The Witches (2020)
Written by Robert Zemeckis, Kenya Barris, and Guillermo del Toro
Directed by Robert Zemeckis
Robert Zemeckis, like I said about John Landis while reviewing An American Werewolf in London, is a director that gave us some fantastic movies in the 1980s and then seemed to fade in subsequent decades. In Zemeckis’s instance, he seemed to keep putting out quality work in the 1990s, but it was the new millennium and deluge of motion capture technologies that took him into a new realm of filmmaking that often hasn’t paid off. These instances always cause me to wonder if all that success ultimately had a negative consequence, removing the things that made Zemeckis’s movies fun because he simply wanted to play with some complicated new toys.
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Borat Subsequent Moviefilm (2020)
Written by Peter Baynham, Sacha Baron Cohen, Jena Friedman, Anthony Hines, Lee Kern, Dan Mazer, Erica Rivinoja, Dan Swimer, and Nina Pedrad
Directed by Jason Woliner
My experience was seeing the first Borat film was one of those never able to forget things. I was living in Bellingham, Washington at the time, and a group of friends went to the theater on opening night, so the place was packed. We were all familiar with Da Ali G Show and Borat, but we had no idea what we were in store for with this movie. The sometimes subtle other times explosively over the top manner in which Sacha Baron Cohen skewered American culture was unlike anything I’d see in a movie theater before. I would expect it from indie movies but not from a studio picture. Of course, we couldn’t stop quoting the picture for hours after we left the theater, and eventually, because of cultural overuse, I sort of began to dislike the movie. Having revisited Borat since I think it is a seminal work of satire, one of the most brutal takedowns of the United States at the time.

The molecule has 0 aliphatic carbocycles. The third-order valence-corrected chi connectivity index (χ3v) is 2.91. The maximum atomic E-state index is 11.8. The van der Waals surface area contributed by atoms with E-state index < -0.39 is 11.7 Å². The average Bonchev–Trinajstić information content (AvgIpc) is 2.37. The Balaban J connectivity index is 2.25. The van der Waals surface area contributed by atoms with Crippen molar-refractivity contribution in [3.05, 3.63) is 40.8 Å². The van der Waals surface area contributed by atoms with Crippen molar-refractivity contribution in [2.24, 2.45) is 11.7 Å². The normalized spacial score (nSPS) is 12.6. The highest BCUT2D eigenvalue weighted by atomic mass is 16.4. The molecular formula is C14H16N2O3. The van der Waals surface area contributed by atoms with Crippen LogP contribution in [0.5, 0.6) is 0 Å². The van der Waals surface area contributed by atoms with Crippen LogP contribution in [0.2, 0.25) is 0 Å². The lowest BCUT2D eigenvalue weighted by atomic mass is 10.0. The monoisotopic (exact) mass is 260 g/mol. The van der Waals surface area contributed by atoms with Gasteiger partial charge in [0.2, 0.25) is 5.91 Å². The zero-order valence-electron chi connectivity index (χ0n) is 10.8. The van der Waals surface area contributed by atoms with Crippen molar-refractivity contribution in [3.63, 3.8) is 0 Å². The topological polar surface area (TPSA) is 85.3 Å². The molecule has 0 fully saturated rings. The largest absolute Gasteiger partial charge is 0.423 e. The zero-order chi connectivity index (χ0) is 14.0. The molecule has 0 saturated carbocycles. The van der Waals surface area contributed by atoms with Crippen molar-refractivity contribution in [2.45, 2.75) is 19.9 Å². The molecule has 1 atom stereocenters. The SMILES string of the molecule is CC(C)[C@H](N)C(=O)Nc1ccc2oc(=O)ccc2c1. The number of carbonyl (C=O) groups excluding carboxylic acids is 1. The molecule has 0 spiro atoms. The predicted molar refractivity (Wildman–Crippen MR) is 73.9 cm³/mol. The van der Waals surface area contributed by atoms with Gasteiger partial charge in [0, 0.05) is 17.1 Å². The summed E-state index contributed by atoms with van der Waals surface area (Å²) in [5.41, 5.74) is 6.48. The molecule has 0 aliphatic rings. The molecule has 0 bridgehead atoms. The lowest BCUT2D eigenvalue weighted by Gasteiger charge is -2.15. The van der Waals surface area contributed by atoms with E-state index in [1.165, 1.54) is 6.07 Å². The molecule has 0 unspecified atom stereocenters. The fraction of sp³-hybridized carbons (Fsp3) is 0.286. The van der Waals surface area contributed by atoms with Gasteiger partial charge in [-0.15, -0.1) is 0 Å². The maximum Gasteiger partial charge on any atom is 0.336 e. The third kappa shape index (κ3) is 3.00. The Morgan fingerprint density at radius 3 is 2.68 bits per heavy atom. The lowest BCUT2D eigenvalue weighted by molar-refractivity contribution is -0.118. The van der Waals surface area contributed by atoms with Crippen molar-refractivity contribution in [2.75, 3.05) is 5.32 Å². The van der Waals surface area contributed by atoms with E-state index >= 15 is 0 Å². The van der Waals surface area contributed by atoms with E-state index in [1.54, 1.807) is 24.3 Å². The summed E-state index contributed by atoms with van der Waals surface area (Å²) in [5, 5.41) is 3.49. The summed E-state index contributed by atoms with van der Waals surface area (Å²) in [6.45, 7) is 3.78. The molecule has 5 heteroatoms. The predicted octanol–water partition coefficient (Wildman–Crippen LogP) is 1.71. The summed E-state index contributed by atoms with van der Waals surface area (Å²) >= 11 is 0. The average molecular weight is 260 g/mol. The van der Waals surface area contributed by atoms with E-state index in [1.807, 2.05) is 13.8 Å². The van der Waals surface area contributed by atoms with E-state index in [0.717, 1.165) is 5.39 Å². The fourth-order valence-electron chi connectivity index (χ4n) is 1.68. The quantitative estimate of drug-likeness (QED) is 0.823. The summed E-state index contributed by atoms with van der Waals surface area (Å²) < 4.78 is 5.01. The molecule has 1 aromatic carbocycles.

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An American Werewolf in London (1981)
Written & Directed by John Landis
I don’t think I have ever been able to put my thumb on John Landis. He is such an enigma of a director to me. He makes fantastic comedies like The Blues Brothers, The Three Amigos, and Coming to America in the 1980s. In the 1990s, he churned out crud like The Stupids, Blues Brothers 2000, and stopped directing films in 2010. I would never say he’s my favorite director, but I don’t hate his work as a whole either. It just wholly stumps me when I think about his career building potential in one decade only to ultimately flounder in another. Right in the middle of his seemingly impervious series of hits came this horror-comedy that is much more horror, in my opinion, An American Werewolf in London.
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Written & Directed by Miranda July
Miranda July began her career doing performance art videos, some of which I remember coming across online in the 2000s. Her first feature-length film, Me and You and Everyone We Know (2005), was a beautiful little indie about strange people trying to find connections with each other. Six years later, she followed up with The Future, another indie about strange people that didn’t have the widespread popularity of her first film but is still a fantastic picture. And then it was nine years of no original works from July. Instead, she made many appearances acting in things like Portlandia or in the fantastic Madeline’s Madeline. July also published two books of short stories in that time. In 2018, she announced she would be writing and directing Kajillionaire, known only at the time as a “heist movie.” But with everything that Miranda July makes, it isn’t that simple.
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The Wolf of Snow Hollow (2020)
Written & Directed by Jim Cummings
I was overwhelmingly impressed with actor-writer-director Jim Cummings 2018 debut feature film, Thunder Road. He managed to find both humor and pathos in a character that easily could have slipped into caricature. In some ways, he has returned to that same character in The Wolf of Snow Hollow. He’s a police officer, sharing custody of a teenage daughter and tackling some deep-seated emotional issues. This is done through carefully tailored moments of humor & drama, all against the backdrop of a series of what appears to be killings at the hands of a werewolf.